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Christina Ring
Professor Alan Reid
English 101
September 29th, 2015

Malcom Gladwells Small Change


Social media activism is inefficient, and its effects upon society are minimum for
advocating high-risk activism. Prevalent networking tools such as Facebook and Twitter
cannot provide any true activism in the society and create weak-ties. Hierarchies are
systems of strong and powerful networks that create true revolutions. Although networks
are effective tools for publicizing information, they are inefficient at creating systematic
change. Social networks may help to facilitate revolution, activism and social change
however; they are not meaningful in motivating people to make a real sacrifice for their
country.
Some people may believe that social networks are particularly effective at
increasing motivation, but in reality, social media are communications channels, not
centralized leadership structures. Gladwell states, if youre taking on a powerful and
organized establishment you have to be a hierarchy. Discipline and strategy are crucial
parts of creating an organized central authority, and a leaderless organizational system
has no clear lines. Therefore, face-to-face communication and setting goals are difficult
to accomplish. When referring to social media Gladwell points out that They cant think
strategically; they are chronically prone to conflict and error. How do you make difficult
choices about tactics or strategy or philosophical direction when everyone has an equal

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say? Facebook and twitter are solely used for building networks; networks are the
opposite of an effective structure of hierarchies.
Technology and social media have the ability to reach out to lots of people in an
efficient, timely manner and spread to large amounts of people. However, it is hard to get
a unified and successful direct action through it. Previous revolutions such as the Civil
Rights Movement were successful because they were built on strong ties with people who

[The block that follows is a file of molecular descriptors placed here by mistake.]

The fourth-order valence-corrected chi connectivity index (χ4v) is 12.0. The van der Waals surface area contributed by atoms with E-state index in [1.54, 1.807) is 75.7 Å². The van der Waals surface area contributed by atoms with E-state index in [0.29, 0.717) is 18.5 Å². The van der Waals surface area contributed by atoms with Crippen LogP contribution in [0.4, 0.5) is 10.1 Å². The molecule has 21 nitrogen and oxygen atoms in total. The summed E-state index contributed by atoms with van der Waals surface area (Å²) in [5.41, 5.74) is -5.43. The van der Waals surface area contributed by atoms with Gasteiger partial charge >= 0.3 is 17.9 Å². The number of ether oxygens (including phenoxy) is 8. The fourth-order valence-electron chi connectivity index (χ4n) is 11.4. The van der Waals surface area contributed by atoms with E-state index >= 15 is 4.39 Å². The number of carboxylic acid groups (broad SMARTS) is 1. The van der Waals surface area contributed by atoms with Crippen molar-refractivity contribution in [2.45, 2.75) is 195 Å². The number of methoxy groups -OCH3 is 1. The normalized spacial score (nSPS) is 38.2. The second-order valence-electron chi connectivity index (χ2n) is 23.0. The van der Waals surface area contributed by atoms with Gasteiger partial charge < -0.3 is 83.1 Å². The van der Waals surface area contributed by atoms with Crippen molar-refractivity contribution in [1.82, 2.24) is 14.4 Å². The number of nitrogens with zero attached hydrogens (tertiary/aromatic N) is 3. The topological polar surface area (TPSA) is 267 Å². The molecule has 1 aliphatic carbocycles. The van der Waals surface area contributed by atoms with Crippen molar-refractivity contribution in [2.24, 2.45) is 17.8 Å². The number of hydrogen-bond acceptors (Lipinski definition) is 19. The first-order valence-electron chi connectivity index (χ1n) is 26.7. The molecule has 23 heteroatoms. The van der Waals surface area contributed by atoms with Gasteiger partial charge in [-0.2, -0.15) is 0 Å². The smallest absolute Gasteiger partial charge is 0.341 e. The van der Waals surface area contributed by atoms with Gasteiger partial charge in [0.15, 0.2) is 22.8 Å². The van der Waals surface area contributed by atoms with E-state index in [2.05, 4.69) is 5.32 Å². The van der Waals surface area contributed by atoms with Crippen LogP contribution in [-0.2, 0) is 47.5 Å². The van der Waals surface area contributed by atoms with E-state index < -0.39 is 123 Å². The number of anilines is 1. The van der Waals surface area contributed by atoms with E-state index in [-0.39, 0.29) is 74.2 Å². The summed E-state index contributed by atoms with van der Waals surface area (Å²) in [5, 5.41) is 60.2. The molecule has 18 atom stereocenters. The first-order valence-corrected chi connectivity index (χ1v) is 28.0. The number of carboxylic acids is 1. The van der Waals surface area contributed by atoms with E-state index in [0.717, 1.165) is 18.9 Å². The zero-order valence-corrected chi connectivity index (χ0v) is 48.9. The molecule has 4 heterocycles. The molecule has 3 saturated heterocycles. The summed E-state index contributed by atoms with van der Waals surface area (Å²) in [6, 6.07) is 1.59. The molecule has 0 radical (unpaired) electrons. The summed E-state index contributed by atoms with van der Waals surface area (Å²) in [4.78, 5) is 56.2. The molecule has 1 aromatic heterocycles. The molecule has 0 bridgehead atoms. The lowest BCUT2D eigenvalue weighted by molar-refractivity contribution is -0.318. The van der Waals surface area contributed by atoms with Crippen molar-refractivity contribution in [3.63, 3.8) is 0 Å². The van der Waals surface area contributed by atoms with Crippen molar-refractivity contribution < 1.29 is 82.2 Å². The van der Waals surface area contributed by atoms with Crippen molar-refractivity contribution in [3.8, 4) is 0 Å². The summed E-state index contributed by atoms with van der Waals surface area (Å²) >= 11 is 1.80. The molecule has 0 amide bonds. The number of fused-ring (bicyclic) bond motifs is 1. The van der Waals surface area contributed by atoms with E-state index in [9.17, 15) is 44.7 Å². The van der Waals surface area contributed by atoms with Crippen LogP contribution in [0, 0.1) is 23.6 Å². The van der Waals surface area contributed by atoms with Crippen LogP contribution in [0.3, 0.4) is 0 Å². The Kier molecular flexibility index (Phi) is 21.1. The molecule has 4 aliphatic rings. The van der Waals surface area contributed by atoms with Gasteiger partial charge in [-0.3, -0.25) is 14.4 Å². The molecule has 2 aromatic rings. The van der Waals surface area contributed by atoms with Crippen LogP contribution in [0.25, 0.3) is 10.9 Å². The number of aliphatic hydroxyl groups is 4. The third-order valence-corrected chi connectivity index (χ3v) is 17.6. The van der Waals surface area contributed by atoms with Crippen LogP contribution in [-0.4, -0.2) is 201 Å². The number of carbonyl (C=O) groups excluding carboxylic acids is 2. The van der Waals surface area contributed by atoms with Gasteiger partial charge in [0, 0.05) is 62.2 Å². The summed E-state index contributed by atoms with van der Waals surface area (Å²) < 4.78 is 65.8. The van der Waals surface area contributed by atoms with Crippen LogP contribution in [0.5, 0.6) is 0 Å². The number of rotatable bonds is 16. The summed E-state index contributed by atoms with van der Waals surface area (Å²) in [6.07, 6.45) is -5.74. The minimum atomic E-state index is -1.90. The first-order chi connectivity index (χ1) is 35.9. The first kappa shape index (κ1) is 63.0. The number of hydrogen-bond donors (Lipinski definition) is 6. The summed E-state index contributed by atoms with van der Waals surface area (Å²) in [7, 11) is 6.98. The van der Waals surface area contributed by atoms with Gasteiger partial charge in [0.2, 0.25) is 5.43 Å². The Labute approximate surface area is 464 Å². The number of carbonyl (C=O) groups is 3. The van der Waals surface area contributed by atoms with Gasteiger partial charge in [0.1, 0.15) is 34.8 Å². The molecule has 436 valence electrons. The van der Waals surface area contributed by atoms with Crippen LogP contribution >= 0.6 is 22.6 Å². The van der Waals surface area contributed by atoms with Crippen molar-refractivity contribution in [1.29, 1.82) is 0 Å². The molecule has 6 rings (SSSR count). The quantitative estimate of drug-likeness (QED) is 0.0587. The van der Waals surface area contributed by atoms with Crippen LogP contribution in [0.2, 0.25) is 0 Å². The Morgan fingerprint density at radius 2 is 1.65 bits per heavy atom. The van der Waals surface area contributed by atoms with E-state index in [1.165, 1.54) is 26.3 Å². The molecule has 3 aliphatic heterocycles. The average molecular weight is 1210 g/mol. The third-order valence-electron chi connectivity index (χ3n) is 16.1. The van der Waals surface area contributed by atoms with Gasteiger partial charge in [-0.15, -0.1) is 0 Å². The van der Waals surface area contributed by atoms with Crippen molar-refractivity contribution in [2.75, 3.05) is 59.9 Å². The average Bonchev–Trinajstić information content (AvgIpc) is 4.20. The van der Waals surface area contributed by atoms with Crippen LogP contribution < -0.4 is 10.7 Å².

were prepared to go out and make a change, not just talk about it. Social media is a good
way for people to spread ideals and inspire change, but that does not mean they live up to
the standards of being a true activist. The marvels of communication technology in the
present have produced a false consciousness about the past-even a sense that
communication has no history, or had nothing of importance to consider before the days
of television and the Internet states Gladwell. True activists are not just supporters of a
cause who hide behind screens and use hash tags, they are active in the real world and are
ready to fight for what they believe in.
In conclusion, while social media may make it easier for activists to spread
awareness and express their opinions efficiently, it gives people a false sense that they
have made a major difference and that the movement was successful. In reality, social
networking expression has little to no effect on the issue at hand. Gladwell points out that
it is simply a form of organizing which favors the weak-tie connections that give us
access to information over the strong-tie connections that help us persevere in the face of
danger. Social media does not play a role in big scale revolutionary movements,
because it forms weak bonds between people and does not have an effective hierarchical
structure.

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Works Cited
Gladwell, Malcom. "Small Change - The New Yorker." The New Yorker. N.p., 29
Sept. 2015. Web. 29 Sept. 2015.